How Is Coronavirus Impacting The Earth?
The widespread social distancing measures have led to improved air quality—but what happens when they are lifted?
The social distancing measures implemented around the world to slow the spread of coronavirus have led to positive outcomes for some countries’ air quality—but many worry what will happen once more businesses start to open back up.
The stringent measures in China led to a drastic drop in CO2 emissions between early February and mid-March, according to climate website CarbonBrief. Another brief in early April said that 2020’s global emissions could fall 5% from last year’s levels. But climate scientists have warned that the emissions drop is temporary, and that lawmakers and consumers would have to make concerted efforts to truly make a difference.
“In terms of direct, physical impacts, yes we’re seeing a slowdown in some emissions,” University of Wisconsin-Madison climate scientist Andrea Dutton told National Geographic. “But of course, what really matters is cumulative emissions. If it’s short lived, it’s not really touching the tip of the iceberg.”
Response to the virus has also led to the diminishing of several environmental regulations in the U.S. At the end of March, the Environmental Protection Agency announced that the Trump administration relaxed enforcement of health and environmental regulations to help several polluting industries deal with the pandemic—a move the president of the Natural Resources Defense Council called a “license to pollute.”
Still, some individual cities have passed measures that led to reduced daily emissions and more space for people to keep safe distances from each other. Boston, Minneapolis, and Oakland have closed sections of the cities to through traffic. The social distancing measures in New York City other major metropolitan areas in the northeast and the resulting reduced traffic levels, have significantly lowered pollution levels.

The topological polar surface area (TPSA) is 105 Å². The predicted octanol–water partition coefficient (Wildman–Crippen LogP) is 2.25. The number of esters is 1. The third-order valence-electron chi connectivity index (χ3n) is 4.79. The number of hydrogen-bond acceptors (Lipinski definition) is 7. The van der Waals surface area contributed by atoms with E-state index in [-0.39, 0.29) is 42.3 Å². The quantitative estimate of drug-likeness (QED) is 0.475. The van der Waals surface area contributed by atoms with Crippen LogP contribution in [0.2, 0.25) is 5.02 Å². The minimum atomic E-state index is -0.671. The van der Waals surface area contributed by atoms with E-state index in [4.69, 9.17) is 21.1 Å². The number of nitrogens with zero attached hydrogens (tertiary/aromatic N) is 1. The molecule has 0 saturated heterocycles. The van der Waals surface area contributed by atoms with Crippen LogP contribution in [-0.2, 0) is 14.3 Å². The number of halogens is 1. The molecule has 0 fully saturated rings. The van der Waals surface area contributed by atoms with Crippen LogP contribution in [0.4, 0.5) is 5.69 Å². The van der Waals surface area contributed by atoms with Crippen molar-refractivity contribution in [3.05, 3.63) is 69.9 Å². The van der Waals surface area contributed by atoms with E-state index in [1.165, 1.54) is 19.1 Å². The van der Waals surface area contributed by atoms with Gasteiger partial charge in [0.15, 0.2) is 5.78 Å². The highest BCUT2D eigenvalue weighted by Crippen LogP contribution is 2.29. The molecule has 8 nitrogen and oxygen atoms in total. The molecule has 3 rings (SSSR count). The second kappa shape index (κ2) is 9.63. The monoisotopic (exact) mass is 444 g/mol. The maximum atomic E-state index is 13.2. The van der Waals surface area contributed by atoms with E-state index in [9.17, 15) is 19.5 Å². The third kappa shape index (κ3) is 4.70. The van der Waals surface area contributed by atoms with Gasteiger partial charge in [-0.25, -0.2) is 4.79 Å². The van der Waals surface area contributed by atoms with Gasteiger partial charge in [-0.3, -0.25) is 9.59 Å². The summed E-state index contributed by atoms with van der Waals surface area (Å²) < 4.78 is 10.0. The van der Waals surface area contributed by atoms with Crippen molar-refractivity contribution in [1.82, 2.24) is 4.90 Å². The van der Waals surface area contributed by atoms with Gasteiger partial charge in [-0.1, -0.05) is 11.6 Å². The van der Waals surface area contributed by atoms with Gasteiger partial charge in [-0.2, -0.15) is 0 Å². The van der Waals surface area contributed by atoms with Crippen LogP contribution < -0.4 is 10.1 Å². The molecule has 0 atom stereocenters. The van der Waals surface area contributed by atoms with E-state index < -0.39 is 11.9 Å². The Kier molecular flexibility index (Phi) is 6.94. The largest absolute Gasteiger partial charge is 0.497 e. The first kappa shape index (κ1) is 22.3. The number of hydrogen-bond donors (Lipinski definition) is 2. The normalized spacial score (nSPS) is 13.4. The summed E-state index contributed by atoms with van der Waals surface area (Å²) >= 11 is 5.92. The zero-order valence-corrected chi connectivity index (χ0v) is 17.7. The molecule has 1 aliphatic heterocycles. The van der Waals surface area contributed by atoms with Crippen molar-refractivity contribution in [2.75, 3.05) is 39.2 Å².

Some European Union leaders are arguing that countries must maintain focus on the environment, as they recover from the virus. The European Commission has said its Green Deal must be at the heart of an "intelligent recovery."
Some activists and journalists are also recognizing the unprecedented nature of the world’s response to the virus as a reason to spotlight environmental efforts.
“The Uninhabitable Earth,” author David Wallace-Wells argued in a piece for New York Magazine that the virus is a preview of what the world will endure as climate change worsens. Climate activist Bill McKibben also argues that passing meaningful environmental legislation may be “one of the best chances to make some positive use of the coronavirus pandemic.”
Though most people will have to celebrate the 50th anniversary of Earth Day without actually enjoying the great outdoors, museums, and organizations are scheduling special virtual resources for people to celebrate nature while staying inside.